AMAZING TAP HANDLES!!!

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Welcome to Amazing Tap Handles - The Tap Handle Museum. Here you will find photos of the Museum's collection of beer taps, along with brewery info. Have a look around the Museum, and use the contact form in sidebar to leave me feedback about the site, talk about taps, or if you have a rare tap handle you'd like to sell to the Museum. I'd love to hear from you! Please, no inquires about buying taps - they're not for sale.

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Photos or tap descriptions used in this blog may not be misrepresented as your own. Photos may not be used for financial gain whatsoever, as the uniqueness of the photo would unfairly associate a seller's product and reputation with this site. Tap descriptions may be used word for word as long as this blog is cited as the source, and a link is provided to this site.

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Sunday, August 24, 2014

Tap Handle #422: City Steam Brewery Cafe - Naughty Nurse

Tap size:  11"
Rarity:  Rare
Mounting:  standard 3/8" ferrule on 5/16" anchor bolt

I was probably the first collector to discover this tap, and several of them hit the market once I shared this discovery. It is a highly desirable tap due to its fine detail and its "naughty" person of interest, the beautiful red-headed nurse in her WWII-era outfit. She sits perched on a metal keg, and below that is the brewery label with the classic art deco logo of the Naughty Nurse. The Head Brewer, Ron Page, states that "the original 'Naughty Nurse' works in the Norwalk emergency room and is a short, balding, hairy chested old Englishman"…I'm glad they decided on the pretty redhead for the logo and tap instead! The price has always been high, but it seems lately the supply has dwindled and they are getting harder to find.

Click through to read more about City Steam Brewery, their Naughty Nurse beer, and to see more photos of this beautiful tap...


City Steam Brewery Cafe was founded in Hartford, Connecticut in 1997 by Jay DuMond and Wallace Ronald. DuMond was an experienced restaurateur, with both successes and failures under his belt, when he took on the challenge of starting a brewery. He hired Ron Page during the brewery start up to become Head brewer. Page was a multi-award-winning home brewer when he went to work for New England Brewing Co. He worked there for five years, and then brewed at the New Haven Brewing Co. before joining City Steam.



The brewery and restaurant is huge, with the ability to seat 800 people (including an outdoor area) and featuring a beautiful interior featuring early century stained glass, cast iron railings, and millwork that were salvaged from the original department store. Although business has grown over the years, DuMond is looking for new areas of growth. They have contracted bottling of their beers with Thomas Hooker. The manager and kitchen manager of City Steam have moved to DuMond's new restaurant, Blue Plate Kitchen. DuMond also wrote a letter in support of a Connecticut house bill that would make changes to antiquated barroom laws concerning design and expansion, which was signed into law in 2013. In 2014 City Steam has been the target of a lawsuit from Anchor Brewing, over the use of the word "steam", which has been trademarked by Anchor.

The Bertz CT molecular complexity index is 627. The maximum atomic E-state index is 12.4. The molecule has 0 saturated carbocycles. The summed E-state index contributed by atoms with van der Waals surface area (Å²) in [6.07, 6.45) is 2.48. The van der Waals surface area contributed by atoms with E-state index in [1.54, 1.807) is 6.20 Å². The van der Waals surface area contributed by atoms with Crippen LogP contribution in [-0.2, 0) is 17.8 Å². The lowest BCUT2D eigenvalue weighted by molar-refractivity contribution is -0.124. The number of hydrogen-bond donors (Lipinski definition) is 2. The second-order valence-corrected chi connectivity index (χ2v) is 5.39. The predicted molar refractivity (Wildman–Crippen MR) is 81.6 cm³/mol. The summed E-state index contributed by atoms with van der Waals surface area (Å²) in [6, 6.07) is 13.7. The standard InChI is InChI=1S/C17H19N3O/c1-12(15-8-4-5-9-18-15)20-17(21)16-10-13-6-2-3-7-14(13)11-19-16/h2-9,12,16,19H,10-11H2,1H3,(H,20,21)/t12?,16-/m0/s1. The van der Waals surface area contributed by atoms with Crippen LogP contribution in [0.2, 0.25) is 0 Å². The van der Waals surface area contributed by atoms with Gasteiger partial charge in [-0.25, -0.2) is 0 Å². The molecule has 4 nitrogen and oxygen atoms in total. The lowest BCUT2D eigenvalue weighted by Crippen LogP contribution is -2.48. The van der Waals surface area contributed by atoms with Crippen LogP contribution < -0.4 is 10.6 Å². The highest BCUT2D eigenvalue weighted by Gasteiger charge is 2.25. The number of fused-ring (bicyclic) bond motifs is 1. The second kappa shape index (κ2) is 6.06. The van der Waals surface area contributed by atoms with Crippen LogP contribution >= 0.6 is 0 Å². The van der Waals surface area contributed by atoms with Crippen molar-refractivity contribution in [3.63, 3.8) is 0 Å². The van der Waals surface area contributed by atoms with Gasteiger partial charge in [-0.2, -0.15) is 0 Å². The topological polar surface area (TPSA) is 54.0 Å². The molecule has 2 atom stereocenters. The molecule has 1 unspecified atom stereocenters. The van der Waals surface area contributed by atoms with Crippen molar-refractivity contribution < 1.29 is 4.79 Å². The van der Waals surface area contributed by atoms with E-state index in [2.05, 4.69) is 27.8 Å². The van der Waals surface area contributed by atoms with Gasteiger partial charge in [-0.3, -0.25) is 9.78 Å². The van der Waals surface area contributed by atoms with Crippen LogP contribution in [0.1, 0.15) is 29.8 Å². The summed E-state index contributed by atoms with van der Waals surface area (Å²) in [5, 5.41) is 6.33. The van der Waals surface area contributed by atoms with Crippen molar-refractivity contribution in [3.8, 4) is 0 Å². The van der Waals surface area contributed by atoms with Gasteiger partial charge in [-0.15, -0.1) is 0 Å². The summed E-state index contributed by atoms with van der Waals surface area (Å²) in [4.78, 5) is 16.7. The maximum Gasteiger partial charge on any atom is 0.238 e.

Currently the brewery features 15 varieties that may be on draft at any time. This includes core beers such as Naughty Nurse (an amber ale), Blonde on Blonde (an American pale ale), and Innocence (an IPA), as well as seasonals and specials. A few of the core beers are available in bottles. There are also 2 Brewmaster's Reserve varieties that are bottled, with the bottles being a limited edition collector's item, and are available only at the brewery.


The brewery resides in the Cheney building, which is regarded as one of the finest example of Romanesque
architecture in the United States. It was designed by the architect H.H. Richardson, the majority of whose works are in Massachusetts and New York, and who inspired other well'-known architects such as Louis Sullivan and Frank Lloyd Wright. The building opened in 1877 for Cheney Brothers, a silk manufacturer. Later it housed the largest department store in Connecticut, Brown Thomson and Company, and after that the G. Fox & Company store. The space in the building that restaurant occupies was previously used by the Brown Thomson restaurant in the 1980’s (owned by DuMond) before it became City Steam. What is unique about the building and the brewery is that the Hartford Steam Co, which was the first company in the world to commercially own and operate a combined district heating and cooling system, engineered a way to run steam pipes into the brewery, making City Steam possibly the only brewery in the U.S that actually uses “city steam” power to process their beers. The steam travels 300 yards through 3-inch iron pipes from the sub generator plant located next door.


Naughty Nurse is called an amber ale by the brewery, although other sources refer to it as an English pale or an English Bitter. It is sunset in color, brewed with a combination of pale and crystal malts, London yeast, and a variety of traditional English hops for a spicy, slightly bittersweet finish and a wonderful fruity and flowery aroma. Recommended food pairings are a nice beefy burger, or just about anything found in a pub menu.


Ratebeer weighted average:  3.02 out of 5
Beer Advocate:  79 out of 100 (okay)


City Steam Brewery Cafe
942 Main Street
Hartford, Connecticut, USA 06103




Source Material
City Steam website



















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